Reye’s syndrome is a rapidly progressive encephalopathy
Reye’s syndrome is a rare but serious condition and often fatal. This condition causes swelling in the liver and brain. It most often affects children and teenagers recovering from a viral infection, most commonly the flu or chickenpox. Signs and symptoms such as confusion, seizures and loss of consciousness require emergency treatment. Early diagnosis and treatment of Reye’s syndrome can save a child’s life.
- Symptoms may include vomiting, personality changes, confusion, seizures and loss of consciousness.
- Even though liver toxicity typically occurs, yellowish skin usually does not.
- Death occurs in 20–40% of those affected and about a third of those who survive are left with a significant degree of brain damage.
Aspirin has been linked with Reye’s syndrome, so use caution when giving aspirin to children or teenagers for fever or pain. Though aspirin is approved for use in children older than age 3, children and teenagers recovering from chickenpox or flu-like symptoms should never take aspirin.
For the treatment of fever or pain, consider giving your child infants’ or children’s over-the-counter fever and pain medications such as acetaminophen (e.g. Tylenol) or Ibuprofen (Advil, Motrin, etc.) as a safer alternative to aspirin. Talk to your doctor if you have concerns.
Children and the first signs of Reye’s syndrome may include:
- Diarrhoea behaviour
- Rapid breathing
For older children and teenagers, early signs and symptoms may include:
- Persistent or continuous vomiting
- Unusual sleepiness or lethargy
Additional signs and symptoms
As the condition progresses, signs and symptoms may become more serious, including:
- Irritable, aggressive or irrational behaviour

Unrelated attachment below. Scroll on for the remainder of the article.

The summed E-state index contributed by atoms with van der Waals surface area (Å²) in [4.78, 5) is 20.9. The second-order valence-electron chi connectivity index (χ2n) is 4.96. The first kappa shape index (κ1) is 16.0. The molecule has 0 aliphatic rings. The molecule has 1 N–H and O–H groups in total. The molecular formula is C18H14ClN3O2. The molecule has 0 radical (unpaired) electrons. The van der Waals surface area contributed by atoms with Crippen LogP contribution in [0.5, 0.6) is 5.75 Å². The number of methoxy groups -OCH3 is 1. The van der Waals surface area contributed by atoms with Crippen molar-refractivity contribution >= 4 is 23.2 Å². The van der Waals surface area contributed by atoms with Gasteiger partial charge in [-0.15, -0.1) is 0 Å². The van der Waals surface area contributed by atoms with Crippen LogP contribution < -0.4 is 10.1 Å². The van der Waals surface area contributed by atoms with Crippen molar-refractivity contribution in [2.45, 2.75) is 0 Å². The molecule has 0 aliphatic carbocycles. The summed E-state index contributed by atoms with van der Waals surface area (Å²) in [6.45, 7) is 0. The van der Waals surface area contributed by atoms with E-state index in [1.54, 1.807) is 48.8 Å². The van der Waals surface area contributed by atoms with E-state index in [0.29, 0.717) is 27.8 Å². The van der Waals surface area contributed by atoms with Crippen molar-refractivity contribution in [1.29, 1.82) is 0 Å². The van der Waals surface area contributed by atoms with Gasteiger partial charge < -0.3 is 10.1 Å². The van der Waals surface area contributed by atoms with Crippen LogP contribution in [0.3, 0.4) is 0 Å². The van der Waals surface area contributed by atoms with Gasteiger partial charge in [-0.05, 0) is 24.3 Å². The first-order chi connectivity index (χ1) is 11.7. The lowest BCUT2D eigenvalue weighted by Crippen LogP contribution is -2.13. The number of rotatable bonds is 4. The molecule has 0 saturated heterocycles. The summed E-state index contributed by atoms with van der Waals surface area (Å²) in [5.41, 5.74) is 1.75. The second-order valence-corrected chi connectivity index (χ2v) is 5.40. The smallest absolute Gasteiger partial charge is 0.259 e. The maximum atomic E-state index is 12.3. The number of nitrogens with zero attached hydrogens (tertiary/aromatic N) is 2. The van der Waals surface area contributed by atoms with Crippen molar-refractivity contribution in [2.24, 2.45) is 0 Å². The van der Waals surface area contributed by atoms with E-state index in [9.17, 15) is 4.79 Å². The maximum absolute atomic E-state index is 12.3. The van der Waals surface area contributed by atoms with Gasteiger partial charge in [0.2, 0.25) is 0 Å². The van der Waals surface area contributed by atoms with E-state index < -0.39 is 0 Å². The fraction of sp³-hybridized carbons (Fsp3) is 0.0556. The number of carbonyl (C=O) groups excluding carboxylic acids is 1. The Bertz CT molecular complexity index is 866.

- Confusion, disorientation or hallucinations
- Weakness or paralysis in the arms and legs
- Excessive lethargy
- Decreased level of consciousness
These signs and symptoms require emergency treatment.
When to see a doctor
Early diagnosis and treatment of Reye’s syndrome can save a child’s life. If you suspect that your child has Reye’s syndrome, it’s important to act quickly.
Seek emergency medical help if your child:
- Has seizures or convulsions
- Loses consciousness
Contact your child’s doctor if your child experiences the following after a bout with the flu or chickenpox:
- Vomits repeatedly
- Becomes unusually sleepy or lethargic
The following factors — usually when they occur together — may increase your child’s risk of developing Reye’s syndrome:
- Using aspirin to treat a viral infection, such as flu, chickenpox or an upper respiratory infection
- Having an underlying fatty acid oxidation disorder
Use caution when giving aspirin to children or teenagers. Though aspirin is approved for use in children older than age 3, children and teenagers recovering from chickenpox or flu-like symptoms should never take aspirin. This includes plain aspirin and medications that contain aspirin.
- Computerized tomography (CT) scan or magnetic resonance imaging (MRI). A head CT or MRI scan can help the doctor identify or rule out other causes of behaviour changes or decreased alertness.
A CT scan uses a sophisticated imaging machine linked to a computer to produce detailed, 2D images of the brain. An MRI scan uses a strong magnetic field and radio waves rather than X-rays to generate images of the brain.
- Skin biopsy. Testing for fatty acid oxidation disorders or metabolic disorders may require a skin biopsy.
- During a skin biopsy, a doctor takes a small skin sample (biopsy) for analysis in a lab. A biopsy can usually be done in a doctor’s office using a local anaesthetic.
Reye’s syndrome is usually treated in the hospital. Severe cases may be treated in the intensive care unit. The hospital staff will closely monitor your child’s blood pressure and other vital signs. Specific treatment may include:
- Intravenous fluids. Glucose and an electrolyte solution may be given through an intravenous (IV) line.
- Diuretics. These medications may be used to decrease intracranial pressure and increase fluid loss through urination.
- Medications to prevent bleeding. Bleeding due to liver abnormalities may require treatment with vitamin K, plasma and platelets.
- Cooling blankets. This intervention helps maintain internal body temperature at a safe level.
If your child has trouble breathing, he or she may need assistance from a breathing machine (ventilator).